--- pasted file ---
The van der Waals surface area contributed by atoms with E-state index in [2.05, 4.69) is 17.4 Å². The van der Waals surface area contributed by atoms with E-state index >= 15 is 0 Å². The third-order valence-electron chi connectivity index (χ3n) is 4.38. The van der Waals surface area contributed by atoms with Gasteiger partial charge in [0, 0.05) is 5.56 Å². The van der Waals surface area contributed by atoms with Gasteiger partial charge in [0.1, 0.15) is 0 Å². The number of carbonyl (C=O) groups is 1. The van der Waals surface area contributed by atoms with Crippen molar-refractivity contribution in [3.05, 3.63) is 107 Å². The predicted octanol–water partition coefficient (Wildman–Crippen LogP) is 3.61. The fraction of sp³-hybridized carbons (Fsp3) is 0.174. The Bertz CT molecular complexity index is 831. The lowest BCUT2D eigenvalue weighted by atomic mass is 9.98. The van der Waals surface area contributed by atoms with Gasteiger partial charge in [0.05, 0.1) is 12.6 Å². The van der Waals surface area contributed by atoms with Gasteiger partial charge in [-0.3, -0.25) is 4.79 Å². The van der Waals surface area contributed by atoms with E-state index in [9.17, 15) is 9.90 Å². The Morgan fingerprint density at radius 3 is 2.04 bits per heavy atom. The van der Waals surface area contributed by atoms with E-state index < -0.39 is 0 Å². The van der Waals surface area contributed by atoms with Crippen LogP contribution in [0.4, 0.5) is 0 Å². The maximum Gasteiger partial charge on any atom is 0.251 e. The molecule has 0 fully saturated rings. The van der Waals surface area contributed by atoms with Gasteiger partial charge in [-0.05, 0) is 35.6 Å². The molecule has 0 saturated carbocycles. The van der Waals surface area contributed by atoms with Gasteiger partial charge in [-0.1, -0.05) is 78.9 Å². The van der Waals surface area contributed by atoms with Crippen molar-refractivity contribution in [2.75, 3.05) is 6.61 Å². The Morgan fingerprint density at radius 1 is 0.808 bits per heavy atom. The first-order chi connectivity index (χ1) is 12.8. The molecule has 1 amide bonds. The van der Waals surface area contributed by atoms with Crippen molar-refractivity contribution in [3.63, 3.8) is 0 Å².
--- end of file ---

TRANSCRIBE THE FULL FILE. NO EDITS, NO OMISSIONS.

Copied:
The van der Waals surface area contributed by atoms with E-state index in [2.05, 4.69) is 17.4 Å². The van der Waals surface area contributed by atoms with E-state index >= 15 is 0 Å². The third-order valence-electron chi connectivity index (χ3n) is 4.38. The van der Waals surface area contributed by atoms with Gasteiger partial charge in [0, 0.05) is 5.56 Å². The van der Waals surface area contributed by atoms with Gasteiger partial charge in [0.1, 0.15) is 0 Å². The number of carbonyl (C=O) groups is 1. The van der Waals surface area contributed by atoms with Crippen molar-refractivity contribution in [3.05, 3.63) is 107 Å². The predicted octanol–water partition coefficient (Wildman–Crippen LogP) is 3.61. The fraction of sp³-hybridized carbons (Fsp3) is 0.174. The Bertz CT molecular complexity index is 831. The lowest BCUT2D eigenvalue weighted by atomic mass is 9.98. The van der Waals surface area contributed by atoms with Gasteiger partial charge in [0.05, 0.1) is 12.6 Å². The van der Waals surface area contributed by atoms with Gasteiger partial charge in [-0.3, -0.25) is 4.79 Å². The van der Waals surface area contributed by atoms with E-state index in [9.17, 15) is 9.90 Å². The Morgan fingerprint density at radius 3 is 2.04 bits per heavy atom. The van der Waals surface area contributed by atoms with E-state index < -0.39 is 0 Å². The van der Waals surface area contributed by atoms with Crippen LogP contribution in [0.4, 0.5) is 0 Å². The maximum Gasteiger partial charge on any atom is 0.251 e. The molecule has 0 fully saturated rings. The van der Waals surface area contributed by atoms with Gasteiger partial charge in [-0.05, 0) is 35.6 Å². The molecule has 0 saturated carbocycles. The van der Waals surface area contributed by atoms with Gasteiger partial charge in [-0.1, -0.05) is 78.9 Å². The van der Waals surface area contributed by atoms with Crippen molar-refractivity contribution in [2.75, 3.05) is 6.61 Å². The Morgan fingerprint density at radius 1 is 0.808 bits per heavy atom. The first-order chi connectivity index (χ1) is 12.8. The molecule has 1 amide bonds. The van der Waals surface area contributed by atoms with Crippen molar-refractivity contribution in [3.63, 3.8) is 0 Å².